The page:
The war in Afghanistan is currently authorized by a law passed by Congress in 2001 to allow the military to target the plotters of the Sept. 11, 2001, terrorist attacks on the U.S. Lawmakers from both parties have conceded that the law is outdated and overly broad ― but have failed to pass a new authorization for the use of military force.
Trump’s decision follows a policy review that began shortly after he took office in January. The president’s national security team, including Defense Secretary Jim Mattis, national security adviser H.R. McMaster, and Lt. Gen. John Nicholson, the top commander in Afghanistan, have urged Trump to send more U.S. troops to support the beleaguered Afghan security forces in the fight against the Taliban, with the eventual goal of weakening the Taliban enough to bring them to the negotiating table to work out a peace agreement.
But some of Trump’s closest advisers, including recently ousted chief strategist Steve Bannon, warned the president against expanding the U.S. presence in Afghanistan. Bannon reportedly presented Trump with plans from billionaire Stephen Feinberg to exploit Afghanistan’s mineral wealth and Blackwater founder Erik Prince to use private military contractors to defeat the Taliban. Neither proposal gained support from within the Pentagon.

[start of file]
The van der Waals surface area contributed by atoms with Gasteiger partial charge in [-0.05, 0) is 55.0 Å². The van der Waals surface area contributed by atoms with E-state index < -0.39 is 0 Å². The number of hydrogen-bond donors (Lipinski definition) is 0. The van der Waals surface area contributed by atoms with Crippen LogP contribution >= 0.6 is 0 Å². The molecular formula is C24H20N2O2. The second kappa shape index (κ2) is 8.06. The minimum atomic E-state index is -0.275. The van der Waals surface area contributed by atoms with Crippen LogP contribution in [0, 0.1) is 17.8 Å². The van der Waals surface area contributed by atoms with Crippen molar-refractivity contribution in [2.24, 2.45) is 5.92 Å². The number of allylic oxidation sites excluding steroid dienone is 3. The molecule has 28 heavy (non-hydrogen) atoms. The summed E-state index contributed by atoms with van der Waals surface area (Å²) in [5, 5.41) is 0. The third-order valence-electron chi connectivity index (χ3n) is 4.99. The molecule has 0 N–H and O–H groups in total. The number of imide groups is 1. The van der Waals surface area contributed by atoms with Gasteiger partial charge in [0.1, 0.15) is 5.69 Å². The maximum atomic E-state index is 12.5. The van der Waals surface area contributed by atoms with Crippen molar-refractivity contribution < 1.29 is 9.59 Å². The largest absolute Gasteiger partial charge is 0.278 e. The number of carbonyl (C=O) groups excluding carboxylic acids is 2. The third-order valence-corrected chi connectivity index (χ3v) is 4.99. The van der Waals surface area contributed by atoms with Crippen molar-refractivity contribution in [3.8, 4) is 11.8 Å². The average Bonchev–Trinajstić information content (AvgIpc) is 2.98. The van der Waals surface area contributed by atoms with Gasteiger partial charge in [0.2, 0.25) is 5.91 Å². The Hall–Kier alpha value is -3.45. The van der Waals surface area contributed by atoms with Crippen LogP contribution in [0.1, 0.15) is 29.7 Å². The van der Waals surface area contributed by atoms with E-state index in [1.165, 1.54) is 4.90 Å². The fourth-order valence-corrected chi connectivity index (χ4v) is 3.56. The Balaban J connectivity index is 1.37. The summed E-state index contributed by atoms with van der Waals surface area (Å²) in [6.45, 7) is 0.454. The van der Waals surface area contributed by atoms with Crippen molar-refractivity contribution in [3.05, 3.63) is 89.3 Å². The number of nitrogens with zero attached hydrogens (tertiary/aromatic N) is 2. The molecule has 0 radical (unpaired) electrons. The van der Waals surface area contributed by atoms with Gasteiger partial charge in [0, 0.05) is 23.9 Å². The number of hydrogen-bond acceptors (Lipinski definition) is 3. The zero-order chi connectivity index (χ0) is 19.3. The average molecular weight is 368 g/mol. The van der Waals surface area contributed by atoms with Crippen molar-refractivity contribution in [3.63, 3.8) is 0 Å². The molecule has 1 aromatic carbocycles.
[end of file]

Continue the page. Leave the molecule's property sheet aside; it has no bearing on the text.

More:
Trump initially planned to pull the U.S. out of Afghanistan, he said Monday, but his top advisers, including several military generals, changed his mind. “My original instinct was to pull out, and historically I like following my instincts, but all of my life I heard that decisions are much different when you sit behind the desk in the Oval Office.”
Trump was convinced by his advisers that withdrawing from Afghanistan would leave a vacuum that would allow groups like the Taliban, ISIS and al Qaeda to prosper. Senior administration officials told reporters that the president’s new plan entailed sending approximately 4,000 troops to Afghanistan, which would bring the total presence past 12,000, but Trump did not confirm troop numbers nor whether they would serve in an advisory or combat role.
Several NATO allies “have also committed to increasing troop numbers,” Mattis said in a statement Monday night after Trump’s speech. “Together, we will assist the Afghan Security forces to destroy the terrorist hub.”